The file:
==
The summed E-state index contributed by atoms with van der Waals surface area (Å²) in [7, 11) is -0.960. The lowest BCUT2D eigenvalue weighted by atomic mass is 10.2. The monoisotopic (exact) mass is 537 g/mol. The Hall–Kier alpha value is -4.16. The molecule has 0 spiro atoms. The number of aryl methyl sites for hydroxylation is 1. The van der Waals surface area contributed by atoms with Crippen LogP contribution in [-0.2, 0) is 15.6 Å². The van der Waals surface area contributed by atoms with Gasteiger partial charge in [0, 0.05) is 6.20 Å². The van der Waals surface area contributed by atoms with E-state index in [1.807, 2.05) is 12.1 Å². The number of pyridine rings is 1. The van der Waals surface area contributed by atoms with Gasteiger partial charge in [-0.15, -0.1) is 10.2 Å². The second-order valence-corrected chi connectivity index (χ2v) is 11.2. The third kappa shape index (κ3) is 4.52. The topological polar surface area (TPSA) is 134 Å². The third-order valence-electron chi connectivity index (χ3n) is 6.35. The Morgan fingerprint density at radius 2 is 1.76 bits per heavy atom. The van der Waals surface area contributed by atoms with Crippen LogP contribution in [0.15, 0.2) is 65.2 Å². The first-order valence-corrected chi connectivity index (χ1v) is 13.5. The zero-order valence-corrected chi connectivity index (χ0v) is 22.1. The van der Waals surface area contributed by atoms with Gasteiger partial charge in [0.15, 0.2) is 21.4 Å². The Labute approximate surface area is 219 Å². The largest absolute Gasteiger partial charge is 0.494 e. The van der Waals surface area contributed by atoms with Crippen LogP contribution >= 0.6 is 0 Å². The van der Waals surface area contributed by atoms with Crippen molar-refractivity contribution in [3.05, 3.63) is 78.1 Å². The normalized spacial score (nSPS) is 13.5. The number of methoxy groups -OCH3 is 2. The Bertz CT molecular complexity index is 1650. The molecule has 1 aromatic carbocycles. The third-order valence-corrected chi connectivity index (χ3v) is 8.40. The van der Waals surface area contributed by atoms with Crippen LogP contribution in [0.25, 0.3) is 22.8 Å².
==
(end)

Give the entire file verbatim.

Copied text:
The summed E-state index contributed by atoms with van der Waals surface area (Å²) in [7, 11) is -0.960. The lowest BCUT2D eigenvalue weighted by atomic mass is 10.2. The monoisotopic (exact) mass is 537 g/mol. The Hall–Kier alpha value is -4.16. The molecule has 0 spiro atoms. The number of aryl methyl sites for hydroxylation is 1. The van der Waals surface area contributed by atoms with Crippen LogP contribution in [-0.2, 0) is 15.6 Å². The van der Waals surface area contributed by atoms with Gasteiger partial charge in [0, 0.05) is 6.20 Å². The van der Waals surface area contributed by atoms with E-state index in [1.807, 2.05) is 12.1 Å². The number of pyridine rings is 1. The van der Waals surface area contributed by atoms with Gasteiger partial charge in [-0.15, -0.1) is 10.2 Å². The second-order valence-corrected chi connectivity index (χ2v) is 11.2. The third kappa shape index (κ3) is 4.52. The topological polar surface area (TPSA) is 134 Å². The third-order valence-electron chi connectivity index (χ3n) is 6.35. The Morgan fingerprint density at radius 2 is 1.76 bits per heavy atom. The van der Waals surface area contributed by atoms with Crippen LogP contribution in [0.15, 0.2) is 65.2 Å². The first-order valence-corrected chi connectivity index (χ1v) is 13.5. The zero-order valence-corrected chi connectivity index (χ0v) is 22.1. The van der Waals surface area contributed by atoms with Gasteiger partial charge in [0.15, 0.2) is 21.4 Å². The Labute approximate surface area is 219 Å². The largest absolute Gasteiger partial charge is 0.494 e. The van der Waals surface area contributed by atoms with Crippen LogP contribution >= 0.6 is 0 Å². The van der Waals surface area contributed by atoms with Crippen molar-refractivity contribution in [3.05, 3.63) is 78.1 Å². The normalized spacial score (nSPS) is 13.5. The number of methoxy groups -OCH3 is 2. The Bertz CT molecular complexity index is 1650. The molecule has 1 aromatic carbocycles. The third-order valence-corrected chi connectivity index (χ3v) is 8.40. The van der Waals surface area contributed by atoms with Crippen LogP contribution in [0.25, 0.3) is 22.8 Å².